A Thief in the Night

napolitano
Illustrated by Sage Schubert Christian

UC President Janet Napolitano failed to include students in the conversation on carbon neutrality. This only serves as a reminder of her complete disregard for student voices.

UC President Janet Napolitano revealed two things during her visit to UCSD on Oct. 27: one, an unfailing dedication to climate issues and two, a complete disregard for student voices. Two days were set aside for Napolitano and Gov. Jerry Brown’s visit in which they met with the UC Climate Solutions group to discuss the UC Cool Campus Initiative and the promise of carbon neutrality. However, this summit may as well have been the Council of Elrond as far as students were concerned. No students were invited, and we were barely informed of this event despite the large stake and role that we have in issues of climate change. Napolitano did not even attempt to meet with student organizations during her visit to our campus, and then she left like a thief in the night.

This attitude is not unusual for this UC President. Just back in March, as half-naked students invaded a UC Regents meeting to denounce — loudly and proudly — the pending tuition hikes, Napolitano muttered to the regent sitting beside her: “Let’s go. We don’t have to listen to this crap.” Our concerns are “crap” to the leader of our university system, whose salary we pay and whose power we grant. However, she would never let us know how little we mean to her. She thought her microphone was off and that no one would hear. No; instead she puts on a face and listens only to what she wants to hear. At an earlier point of the same meeting, she dishonestly insisted, “[Students] want to be sure that their voices are being heard, and I want to commit to them that their voices are being heard.” If it looks like a two-face, and it sounds like a two-face, it’s probably Janet.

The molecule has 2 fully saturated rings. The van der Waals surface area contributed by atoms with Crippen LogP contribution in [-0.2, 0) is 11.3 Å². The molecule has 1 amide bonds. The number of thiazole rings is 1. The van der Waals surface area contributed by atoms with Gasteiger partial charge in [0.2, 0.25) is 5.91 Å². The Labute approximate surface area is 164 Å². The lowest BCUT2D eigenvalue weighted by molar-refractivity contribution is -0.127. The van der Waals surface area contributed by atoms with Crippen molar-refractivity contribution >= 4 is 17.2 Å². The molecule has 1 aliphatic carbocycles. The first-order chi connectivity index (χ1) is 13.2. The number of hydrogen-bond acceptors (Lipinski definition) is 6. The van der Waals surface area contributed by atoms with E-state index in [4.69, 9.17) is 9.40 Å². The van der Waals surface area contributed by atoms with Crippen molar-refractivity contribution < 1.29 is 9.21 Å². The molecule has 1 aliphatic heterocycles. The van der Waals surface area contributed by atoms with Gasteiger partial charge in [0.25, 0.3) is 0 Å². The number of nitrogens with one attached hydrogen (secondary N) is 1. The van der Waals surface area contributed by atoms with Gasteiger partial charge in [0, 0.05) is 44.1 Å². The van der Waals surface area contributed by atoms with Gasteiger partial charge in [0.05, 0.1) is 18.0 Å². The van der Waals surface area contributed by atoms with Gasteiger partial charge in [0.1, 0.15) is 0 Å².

The sad part is that Napolitano is not incompetent. She has spent much of her life managing larger and more complicated systems than the UC campuses. Before stepping into her current office as the president, she had already been both the governor of Arizona and the Secretary of Homeland Security. And before that, she proved her academic intelligence as the first female valedictorian of Santa Clara University. In other words, she’s not a rookie. Furthermore, the duties allocated to the UC president are not education-oriented; rather they merely deem her responsible for running the UC system as efficiently as possible, which she may or may not do. The point is that Napolitano has the ability and power to do great things for the University of California. But she doesn’t.

Why? Because she values her role as a politician more than her role as a leader, leading her to pay more attention to finances than her actual constituents — students. Moreover, she lacks an understanding of the concerns of students, many of whom have yet to even reach the legal drinking age. This is very unlike her former constituency in Arizona, where there will soon be as many people over the age of 60 as there are under 17. While she certainly is an expert on the elderly, as showcased in her 2005 Arizona brief, “Plan for an Aging Population,” Napolitano is not the right leader for our college campus, let alone 10 of them. She has never dealt with such a high concentration of angry, debt-ridden and stressed college students. Even her experience in the Department of Homeland Security was limited to mostly older white men. The DHS employee makeup is more than half white, two-thirds male and two-thirds 40 or older. In contrast, of the 238,000 UC students, Asian, white and Latino/Chicano ethnicities are almost equally represented, and 93 percent of the student body is under the age of 25. We are not a demographic she is used to, but rather than seeking to bridge ethnic and generational gaps she does not want to listen to our “crap.”

Look, it’s not that we think she wakes up each morning cackling and seeking new ways to harass students. We don’t think she’s evil, maniacal or vindictive. But as long as she continues to snub her constituency in favor of headline-grabbing initiatives, we will continue to strip half-naked and march against her superficial policies until she decides to invest emotionally in our struggles and financially in our needs. If we could afford tuition and govern ourselves, we would. However, this is not the case. Instead, the UC president is appointed to lead us. But Napolitano has done neither, and she has not indicated any genuine intention to do so. And that truly sucks. Because as much as Janet needs our support, we need hers.